As the person at MAG who decides what mine removal machinery is needed where, Guy spends more half the year out of the country – in the past 12 months he has worked in Angola, Cambodia, Sri Lanka, Lebanon, Vietnam and Iraq.

In 2018, MAG teams cleared more than 17,000 mines across Iraq and Lebanon – helping to build a safer future for almost 450,000 people.

Guy says Iraq is one of the most challenging countries for clearance due to the size and unpredictability of improvised devices (IEDs) left behind by ISIS.

“Some of the IEDs we are finding are huge – the size of a 202-litre barrel.

“So we’ve had to evolve as we go based on what we’re dealing with,” he says.

Deminers are the people who go in on foot to clear landmines from the affected areas, armed with hand-held metal detectors.But to make their job a bit less risky, it is the machines that are sent in first to help prepare the land.

But across the Middle East, there are still thousands of landmines and unexploded bombs ready to maim and kill at any moment.

However the threat is sometimes closer to home that you may think.

“We are still working in the Balkans removing landmines, which is pretty close to home,” says Guy.

In April MAG launched its Home Safe Home appeal which aims to raise money to expand the organisation’s work in the region.Guy is urging the public in Yorkshire, and beyond, to support the appeal to help more families and communities affected by landmines and unexploded bombs.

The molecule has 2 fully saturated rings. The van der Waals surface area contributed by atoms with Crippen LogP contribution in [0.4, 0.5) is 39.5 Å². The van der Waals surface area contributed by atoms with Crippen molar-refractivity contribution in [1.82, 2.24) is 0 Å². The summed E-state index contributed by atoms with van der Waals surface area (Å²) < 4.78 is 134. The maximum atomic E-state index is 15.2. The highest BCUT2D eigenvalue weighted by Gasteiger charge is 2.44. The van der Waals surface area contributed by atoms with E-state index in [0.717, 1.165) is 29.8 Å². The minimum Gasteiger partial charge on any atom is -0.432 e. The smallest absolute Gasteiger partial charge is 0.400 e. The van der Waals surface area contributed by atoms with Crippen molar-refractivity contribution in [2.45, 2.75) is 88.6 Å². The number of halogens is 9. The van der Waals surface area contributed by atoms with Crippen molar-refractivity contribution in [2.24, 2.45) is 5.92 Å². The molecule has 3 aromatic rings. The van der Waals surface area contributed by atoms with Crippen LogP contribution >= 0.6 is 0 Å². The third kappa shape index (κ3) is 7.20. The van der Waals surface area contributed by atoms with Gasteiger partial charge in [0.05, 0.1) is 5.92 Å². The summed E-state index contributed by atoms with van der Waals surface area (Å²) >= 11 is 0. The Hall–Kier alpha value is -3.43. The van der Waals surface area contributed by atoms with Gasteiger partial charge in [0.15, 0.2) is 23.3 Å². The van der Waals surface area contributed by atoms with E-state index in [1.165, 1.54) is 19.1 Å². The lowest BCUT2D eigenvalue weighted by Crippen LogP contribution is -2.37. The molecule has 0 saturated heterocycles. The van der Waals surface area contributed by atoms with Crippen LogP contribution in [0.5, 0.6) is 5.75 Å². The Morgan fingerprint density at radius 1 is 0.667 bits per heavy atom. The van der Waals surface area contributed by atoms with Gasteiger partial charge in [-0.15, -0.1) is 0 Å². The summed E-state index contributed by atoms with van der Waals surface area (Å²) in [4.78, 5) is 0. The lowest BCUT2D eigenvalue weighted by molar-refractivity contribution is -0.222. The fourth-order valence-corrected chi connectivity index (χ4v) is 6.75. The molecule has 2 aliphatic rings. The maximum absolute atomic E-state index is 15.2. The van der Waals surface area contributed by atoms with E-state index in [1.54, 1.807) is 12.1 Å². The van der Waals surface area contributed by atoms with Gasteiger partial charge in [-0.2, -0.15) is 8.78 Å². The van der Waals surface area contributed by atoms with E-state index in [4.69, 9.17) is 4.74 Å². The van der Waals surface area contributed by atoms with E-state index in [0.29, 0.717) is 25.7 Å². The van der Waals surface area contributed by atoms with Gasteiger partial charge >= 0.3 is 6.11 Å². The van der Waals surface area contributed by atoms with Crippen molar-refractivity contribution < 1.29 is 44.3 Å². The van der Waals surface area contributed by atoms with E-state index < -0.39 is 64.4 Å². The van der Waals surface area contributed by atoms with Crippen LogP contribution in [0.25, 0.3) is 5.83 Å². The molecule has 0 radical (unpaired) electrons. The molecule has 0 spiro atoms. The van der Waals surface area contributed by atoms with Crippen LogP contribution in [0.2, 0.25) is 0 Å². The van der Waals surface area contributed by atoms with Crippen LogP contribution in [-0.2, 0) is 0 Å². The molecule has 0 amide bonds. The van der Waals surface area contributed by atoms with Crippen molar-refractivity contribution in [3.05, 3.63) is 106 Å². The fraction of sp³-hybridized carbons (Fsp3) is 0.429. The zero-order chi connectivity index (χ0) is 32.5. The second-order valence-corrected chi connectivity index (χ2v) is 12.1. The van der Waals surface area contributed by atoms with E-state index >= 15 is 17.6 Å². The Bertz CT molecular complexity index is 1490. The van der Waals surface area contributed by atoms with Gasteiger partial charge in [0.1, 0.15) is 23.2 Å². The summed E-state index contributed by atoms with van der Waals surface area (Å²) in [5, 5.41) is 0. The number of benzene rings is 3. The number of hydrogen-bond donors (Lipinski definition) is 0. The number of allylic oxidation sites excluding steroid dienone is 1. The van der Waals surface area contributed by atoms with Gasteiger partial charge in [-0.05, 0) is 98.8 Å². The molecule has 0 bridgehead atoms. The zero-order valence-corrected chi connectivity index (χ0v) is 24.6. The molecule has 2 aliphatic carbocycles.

“I’ve travelled to conflict zones all over the world and have seen the difference mine clearance makes to families and communities living in fear.

“Our work not only delivers the immediate benefit of not worrying about your family being killed by a landmine, but it also helps the community in the long term as roads, schools and hospitals can be built and people can use the land again for farming.

“All public donations to MAG will be doubled by the UK government until July 4 allowing us to clear huge areas in the Middle East, meaning homes can be homes again and children can grow up in peace and safety.”

Guy has seen first-hand the terrible consequences of landmines and IEDs and he says rather than going away the problem is increasing.

“My job is to go to the places and assess what is needed and therefore I see what has happened and the effect these mines have had on the local community. People, especially children are becoming amputees on a daily basis.”

Despite this horror and the danger, Guy says it is a job he finds incredibly rewarding in the knowledge that he is helping to save lives.

Home Safe Home

The Mines Advisory Group (MAG) is a global humanitarian and advocacy organisation that finds, removes and destroys landmines, cluster munitions and unexploded bombs from places affected by conflictMAG’s Home Safe Home appeal aims to raise money to expand the organisation’s work in the region. Give to the Home Safe Home appeal before July 4, 2019, and all public donations will be doubled by the UK government, making hundreds of homes safe again.